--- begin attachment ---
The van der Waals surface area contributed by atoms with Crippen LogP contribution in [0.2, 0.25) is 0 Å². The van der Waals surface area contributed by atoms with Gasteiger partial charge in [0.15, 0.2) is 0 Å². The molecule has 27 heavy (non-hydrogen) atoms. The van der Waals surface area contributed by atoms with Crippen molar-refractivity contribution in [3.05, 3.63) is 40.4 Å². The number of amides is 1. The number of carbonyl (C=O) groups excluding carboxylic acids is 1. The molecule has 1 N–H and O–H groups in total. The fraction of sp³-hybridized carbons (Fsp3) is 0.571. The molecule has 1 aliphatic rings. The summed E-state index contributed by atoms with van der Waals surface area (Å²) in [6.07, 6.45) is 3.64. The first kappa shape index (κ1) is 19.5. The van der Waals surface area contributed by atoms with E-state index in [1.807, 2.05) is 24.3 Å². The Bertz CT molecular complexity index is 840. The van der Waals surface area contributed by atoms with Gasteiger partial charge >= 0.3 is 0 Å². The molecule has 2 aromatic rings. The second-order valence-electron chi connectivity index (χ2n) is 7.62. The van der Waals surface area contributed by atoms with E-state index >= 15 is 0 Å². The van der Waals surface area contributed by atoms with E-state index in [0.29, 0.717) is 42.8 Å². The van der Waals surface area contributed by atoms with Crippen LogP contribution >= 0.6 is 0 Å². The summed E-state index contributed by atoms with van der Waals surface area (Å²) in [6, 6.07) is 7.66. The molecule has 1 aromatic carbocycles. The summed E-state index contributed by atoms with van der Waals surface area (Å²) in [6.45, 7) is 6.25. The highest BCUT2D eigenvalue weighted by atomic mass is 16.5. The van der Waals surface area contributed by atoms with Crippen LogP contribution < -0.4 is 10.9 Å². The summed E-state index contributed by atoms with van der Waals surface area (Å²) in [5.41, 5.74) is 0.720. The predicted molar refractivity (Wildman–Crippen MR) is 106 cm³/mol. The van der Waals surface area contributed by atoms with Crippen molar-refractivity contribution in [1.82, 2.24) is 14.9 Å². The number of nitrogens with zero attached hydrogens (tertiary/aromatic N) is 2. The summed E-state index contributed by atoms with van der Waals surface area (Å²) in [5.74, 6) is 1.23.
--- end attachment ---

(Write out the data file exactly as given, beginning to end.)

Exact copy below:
The van der Waals surface area contributed by atoms with Crippen LogP contribution in [0.2, 0.25) is 0 Å². The van der Waals surface area contributed by atoms with Gasteiger partial charge in [0.15, 0.2) is 0 Å². The molecule has 27 heavy (non-hydrogen) atoms. The van der Waals surface area contributed by atoms with Crippen molar-refractivity contribution in [3.05, 3.63) is 40.4 Å². The number of amides is 1. The number of carbonyl (C=O) groups excluding carboxylic acids is 1. The molecule has 1 N–H and O–H groups in total. The fraction of sp³-hybridized carbons (Fsp3) is 0.571. The molecule has 1 aliphatic rings. The summed E-state index contributed by atoms with van der Waals surface area (Å²) in [6.07, 6.45) is 3.64. The first kappa shape index (κ1) is 19.5. The van der Waals surface area contributed by atoms with E-state index in [1.807, 2.05) is 24.3 Å². The Bertz CT molecular complexity index is 840. The van der Waals surface area contributed by atoms with Gasteiger partial charge >= 0.3 is 0 Å². The molecule has 2 aromatic rings. The second-order valence-electron chi connectivity index (χ2n) is 7.62. The van der Waals surface area contributed by atoms with E-state index >= 15 is 0 Å². The van der Waals surface area contributed by atoms with E-state index in [0.29, 0.717) is 42.8 Å². The van der Waals surface area contributed by atoms with Crippen LogP contribution >= 0.6 is 0 Å². The summed E-state index contributed by atoms with van der Waals surface area (Å²) in [6, 6.07) is 7.66. The molecule has 1 aromatic carbocycles. The summed E-state index contributed by atoms with van der Waals surface area (Å²) in [6.45, 7) is 6.25. The highest BCUT2D eigenvalue weighted by atomic mass is 16.5. The van der Waals surface area contributed by atoms with Crippen LogP contribution < -0.4 is 10.9 Å². The summed E-state index contributed by atoms with van der Waals surface area (Å²) in [5.41, 5.74) is 0.720. The predicted molar refractivity (Wildman–Crippen MR) is 106 cm³/mol. The van der Waals surface area contributed by atoms with Crippen molar-refractivity contribution in [1.82, 2.24) is 14.9 Å². The number of nitrogens with zero attached hydrogens (tertiary/aromatic N) is 2. The summed E-state index contributed by atoms with van der Waals surface area (Å²) in [5.74, 6) is 1.23.